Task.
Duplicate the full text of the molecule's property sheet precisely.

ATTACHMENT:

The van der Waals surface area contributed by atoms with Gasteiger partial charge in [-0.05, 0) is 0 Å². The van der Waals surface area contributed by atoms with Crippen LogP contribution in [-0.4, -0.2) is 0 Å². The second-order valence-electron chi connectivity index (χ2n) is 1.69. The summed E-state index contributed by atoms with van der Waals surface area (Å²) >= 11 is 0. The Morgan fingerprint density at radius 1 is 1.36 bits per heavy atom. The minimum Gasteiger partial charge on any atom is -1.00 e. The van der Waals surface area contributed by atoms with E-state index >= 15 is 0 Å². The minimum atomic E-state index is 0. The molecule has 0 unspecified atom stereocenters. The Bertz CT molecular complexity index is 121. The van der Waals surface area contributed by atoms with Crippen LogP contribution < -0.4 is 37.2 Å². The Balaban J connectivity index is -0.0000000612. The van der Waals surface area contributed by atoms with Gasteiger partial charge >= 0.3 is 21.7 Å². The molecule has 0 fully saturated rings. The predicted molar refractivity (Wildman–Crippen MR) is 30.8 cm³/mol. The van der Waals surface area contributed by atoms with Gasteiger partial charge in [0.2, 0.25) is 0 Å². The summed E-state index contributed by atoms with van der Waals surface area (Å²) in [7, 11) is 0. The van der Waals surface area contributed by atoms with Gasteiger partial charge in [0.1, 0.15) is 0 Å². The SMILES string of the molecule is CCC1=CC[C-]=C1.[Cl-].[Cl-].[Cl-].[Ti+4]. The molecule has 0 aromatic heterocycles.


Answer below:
The van der Waals surface area contributed by atoms with Gasteiger partial charge in [-0.05, 0) is 0 Å². The van der Waals surface area contributed by atoms with Crippen LogP contribution in [-0.4, -0.2) is 0 Å². The second-order valence-electron chi connectivity index (χ2n) is 1.69. The summed E-state index contributed by atoms with van der Waals surface area (Å²) >= 11 is 0. The Morgan fingerprint density at radius 1 is 1.36 bits per heavy atom. The minimum Gasteiger partial charge on any atom is -1.00 e. The van der Waals surface area contributed by atoms with E-state index >= 15 is 0 Å². The minimum atomic E-state index is 0. The molecule has 0 unspecified atom stereocenters. The Bertz CT molecular complexity index is 121. The van der Waals surface area contributed by atoms with Crippen LogP contribution < -0.4 is 37.2 Å². The Balaban J connectivity index is -0.0000000612. The van der Waals surface area contributed by atoms with Gasteiger partial charge >= 0.3 is 21.7 Å². The molecule has 0 fully saturated rings. The predicted molar refractivity (Wildman–Crippen MR) is 30.8 cm³/mol. The van der Waals surface area contributed by atoms with Gasteiger partial charge in [0.2, 0.25) is 0 Å². The summed E-state index contributed by atoms with van der Waals surface area (Å²) in [7, 11) is 0. The van der Waals surface area contributed by atoms with Gasteiger partial charge in [0.1, 0.15) is 0 Å². The SMILES string of the molecule is CCC1=CC[C-]=C1.[Cl-].[Cl-].[Cl-].[Ti+4]. The molecule has 0 aromatic heterocycles.